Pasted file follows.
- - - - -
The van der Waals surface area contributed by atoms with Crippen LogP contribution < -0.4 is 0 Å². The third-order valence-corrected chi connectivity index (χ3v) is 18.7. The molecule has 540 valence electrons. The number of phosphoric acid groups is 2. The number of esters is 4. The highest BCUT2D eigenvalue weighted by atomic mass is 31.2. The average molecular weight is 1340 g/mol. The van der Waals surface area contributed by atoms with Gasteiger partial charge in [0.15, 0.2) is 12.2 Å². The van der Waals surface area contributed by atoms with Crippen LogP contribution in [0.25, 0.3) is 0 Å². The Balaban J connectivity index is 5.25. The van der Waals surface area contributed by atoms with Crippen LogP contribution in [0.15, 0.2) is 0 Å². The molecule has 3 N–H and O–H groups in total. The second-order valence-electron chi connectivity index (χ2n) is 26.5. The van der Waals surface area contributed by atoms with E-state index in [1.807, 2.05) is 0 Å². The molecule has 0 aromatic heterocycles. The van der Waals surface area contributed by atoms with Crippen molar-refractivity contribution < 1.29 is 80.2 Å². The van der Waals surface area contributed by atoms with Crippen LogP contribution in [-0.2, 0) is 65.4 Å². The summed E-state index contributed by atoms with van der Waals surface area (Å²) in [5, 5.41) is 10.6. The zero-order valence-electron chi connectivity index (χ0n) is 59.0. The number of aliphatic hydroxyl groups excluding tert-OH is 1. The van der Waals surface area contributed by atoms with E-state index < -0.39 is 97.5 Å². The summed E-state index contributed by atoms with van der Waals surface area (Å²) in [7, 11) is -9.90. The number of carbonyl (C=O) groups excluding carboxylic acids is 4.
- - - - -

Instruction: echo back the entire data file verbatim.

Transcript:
The van der Waals surface area contributed by atoms with Crippen LogP contribution < -0.4 is 0 Å². The third-order valence-corrected chi connectivity index (χ3v) is 18.7. The molecule has 540 valence electrons. The number of phosphoric acid groups is 2. The number of esters is 4. The highest BCUT2D eigenvalue weighted by atomic mass is 31.2. The average molecular weight is 1340 g/mol. The van der Waals surface area contributed by atoms with Gasteiger partial charge in [0.15, 0.2) is 12.2 Å². The van der Waals surface area contributed by atoms with Crippen LogP contribution in [0.25, 0.3) is 0 Å². The Balaban J connectivity index is 5.25. The van der Waals surface area contributed by atoms with Crippen LogP contribution in [0.15, 0.2) is 0 Å². The molecule has 3 N–H and O–H groups in total. The second-order valence-electron chi connectivity index (χ2n) is 26.5. The van der Waals surface area contributed by atoms with E-state index in [1.807, 2.05) is 0 Å². The molecule has 0 aromatic heterocycles. The van der Waals surface area contributed by atoms with Crippen molar-refractivity contribution < 1.29 is 80.2 Å². The van der Waals surface area contributed by atoms with Crippen LogP contribution in [-0.2, 0) is 65.4 Å². The summed E-state index contributed by atoms with van der Waals surface area (Å²) in [5, 5.41) is 10.6. The zero-order valence-electron chi connectivity index (χ0n) is 59.0. The number of aliphatic hydroxyl groups excluding tert-OH is 1. The van der Waals surface area contributed by atoms with E-state index < -0.39 is 97.5 Å². The summed E-state index contributed by atoms with van der Waals surface area (Å²) in [7, 11) is -9.90. The number of carbonyl (C=O) groups excluding carboxylic acids is 4.